Monsters University
Direction
Cinematography
Acting
Screenplay
Score
4.2Overall Score

Twelve years ago Pixar Animation floored us with their fourth feature, a delightful twist on the monster-in-the-closet trope called Monsters Inc., which gave us two of our favourite movie characters ever, the gentle giant blue scarer James P. Sullivan and the green one-eyed cueball Mike Wazowski. Now 12 years later Mike and Sulley are back in a prequel which shows us how they met.  Titled Monsters University the film lets us see how scary monsters learn the true nature of scaring as they embark on the toughest journey of all…surviving college!”

There’s a nice scene at the very start of Monsters University where a young Mike Wazowski, who is cute as a button by the way, witnesses the scarers at work on the floor of Monsters Incorporated that simultaneously sets this film up succeed and to fail. By bringing us so early back to the site where all of the magic in the first film happened the audience is instantly reminded of everything that they loved about Monsters Inc., which is great, but also serves to highlight how the university setting, while interesting, lacks the joy of discovery and freshness of the “We scare because we care” factory. That’s not to say that Monsters University as a film in its own right is not worthy of a place in the Pixar canon, because it definitely is, it’s rather to say that Monsters Inc. is one of their best.

Being the fourteenth feature off the illustrious animation studio’s production line first time feature director Dan Scanlon could be sure that for one thing the visuals on display here would be at the very cutting edge. In fact they are so pristine and so clear that Monsters University loses some of the softness and cuddliness of its forebearer as the realism of image belies the children’s dreamlike world of Monstropolis. Having such fine visuals and knowing that the top-drawer voice cast could be reliably left without adult supervision should have freed Scanlon up to focus solely on story, which audiences have come to expect as a hallmark of Pixar. So what of it?  Being primarily a children’s film the story is mercifully simple, with a moral undercurrent that is a little more grim than what we are used to from Pixar. Basically it’s a film about finding yourself, finding out what you are good at, and then accepting that not everything will turned out as you wished for and living with that. That is a lesson worth learning, but I’m not entirely sure that it should come from this particular source. Thankfully you can skip the metaphor and enjoy the film for its vibrant pacy script, its lush visuals, and it’s superb voice acting.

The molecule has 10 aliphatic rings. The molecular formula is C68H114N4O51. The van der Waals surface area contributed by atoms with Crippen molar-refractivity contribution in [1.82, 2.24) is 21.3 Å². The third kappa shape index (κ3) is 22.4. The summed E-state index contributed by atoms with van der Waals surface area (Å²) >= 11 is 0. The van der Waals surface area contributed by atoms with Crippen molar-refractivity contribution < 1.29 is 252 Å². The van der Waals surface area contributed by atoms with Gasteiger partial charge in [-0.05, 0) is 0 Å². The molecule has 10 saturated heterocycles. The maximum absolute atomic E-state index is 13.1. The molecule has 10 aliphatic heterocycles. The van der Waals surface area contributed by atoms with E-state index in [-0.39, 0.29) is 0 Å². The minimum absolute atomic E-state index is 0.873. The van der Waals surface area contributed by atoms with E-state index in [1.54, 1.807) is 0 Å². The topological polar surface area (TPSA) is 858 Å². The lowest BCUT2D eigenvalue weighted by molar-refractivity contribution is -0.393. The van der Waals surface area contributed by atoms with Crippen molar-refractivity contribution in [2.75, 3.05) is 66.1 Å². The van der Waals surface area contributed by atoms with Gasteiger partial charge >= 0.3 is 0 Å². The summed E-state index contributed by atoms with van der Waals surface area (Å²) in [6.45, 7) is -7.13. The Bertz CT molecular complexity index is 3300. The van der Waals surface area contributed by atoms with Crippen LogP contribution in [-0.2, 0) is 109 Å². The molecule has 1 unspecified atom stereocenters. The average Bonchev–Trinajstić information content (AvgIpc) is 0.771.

The voice casting is where this film really excels as John Goodman and Billy Crystal slip back into their roles of Sulley and Mike respectively with utter ease and as if the 12 year gap between films never happened. As the film centres on how this loveable duo go from utter distain to bussom buddies they receive the most screen time, which is only right and natural. Steve Buscemi is also back, although his newly rechristened Randy (trather than Randall) Boggs is overshadowed by the newcomers to the franchise. Amongst those newcomers is an excellent Helen Mirren as the frightening Dean Hardscrabble…seriously her entrance is the stuff of nightmares and utterly brilliant as a result, a cocky self-satisfied and utterly fitting Nathan Fillion as  Johnny J Worthington III (president of uber-fraternity Roar Omega Roar), and the hilarious dynamic duo of Sean Hayes and Dave Foley as the two-headed member of Oozma Kappa, Terri and Terry. The other Oozma Kappa members are funny and each gets their own brief moment but really they are not much more than stereotypical college movie cut-outs and seem designed more than a little with toy-sales in mind.

While the 3D is redundant, the Randy Newman score is nothing special, and there is no one scene that even comes close to the “door scene of the original, there is a lot to love in Monsters University. Kids will adore the cuddly monsters, the vibrant colours and the physically comedy, while adults too will get a lot out of the comic and emotional touches that litter the film. If you need a perfect family film to go to this summer then you really need to give Monsters University a try.

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